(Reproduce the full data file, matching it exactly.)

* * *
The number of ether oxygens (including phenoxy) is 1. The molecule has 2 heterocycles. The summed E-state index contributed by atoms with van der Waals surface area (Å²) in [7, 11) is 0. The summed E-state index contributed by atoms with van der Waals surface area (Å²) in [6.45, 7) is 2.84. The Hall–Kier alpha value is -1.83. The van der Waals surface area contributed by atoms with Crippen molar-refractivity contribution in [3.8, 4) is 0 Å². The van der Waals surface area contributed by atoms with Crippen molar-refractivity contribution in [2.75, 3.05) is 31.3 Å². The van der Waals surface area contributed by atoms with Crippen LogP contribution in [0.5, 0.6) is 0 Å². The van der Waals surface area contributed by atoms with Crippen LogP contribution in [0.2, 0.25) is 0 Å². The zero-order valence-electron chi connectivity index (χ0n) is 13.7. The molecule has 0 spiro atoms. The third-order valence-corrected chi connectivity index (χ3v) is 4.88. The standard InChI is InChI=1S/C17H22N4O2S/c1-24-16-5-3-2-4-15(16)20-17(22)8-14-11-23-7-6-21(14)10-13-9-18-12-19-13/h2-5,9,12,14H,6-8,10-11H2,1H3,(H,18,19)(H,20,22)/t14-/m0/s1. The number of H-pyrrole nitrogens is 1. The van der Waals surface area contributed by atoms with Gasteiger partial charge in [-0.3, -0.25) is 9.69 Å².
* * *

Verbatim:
The number of ether oxygens (including phenoxy) is 1. The molecule has 2 heterocycles. The summed E-state index contributed by atoms with van der Waals surface area (Å²) in [7, 11) is 0. The summed E-state index contributed by atoms with van der Waals surface area (Å²) in [6.45, 7) is 2.84. The Hall–Kier alpha value is -1.83. The van der Waals surface area contributed by atoms with Crippen molar-refractivity contribution in [3.8, 4) is 0 Å². The van der Waals surface area contributed by atoms with Crippen molar-refractivity contribution in [2.75, 3.05) is 31.3 Å². The van der Waals surface area contributed by atoms with Crippen LogP contribution in [0.5, 0.6) is 0 Å². The van der Waals surface area contributed by atoms with Crippen LogP contribution in [0.2, 0.25) is 0 Å². The zero-order valence-electron chi connectivity index (χ0n) is 13.7. The molecule has 0 spiro atoms. The third-order valence-corrected chi connectivity index (χ3v) is 4.88. The standard InChI is InChI=1S/C17H22N4O2S/c1-24-16-5-3-2-4-15(16)20-17(22)8-14-11-23-7-6-21(14)10-13-9-18-12-19-13/h2-5,9,12,14H,6-8,10-11H2,1H3,(H,18,19)(H,20,22)/t14-/m0/s1. The number of H-pyrrole nitrogens is 1. The van der Waals surface area contributed by atoms with Gasteiger partial charge in [-0.3, -0.25) is 9.69 Å².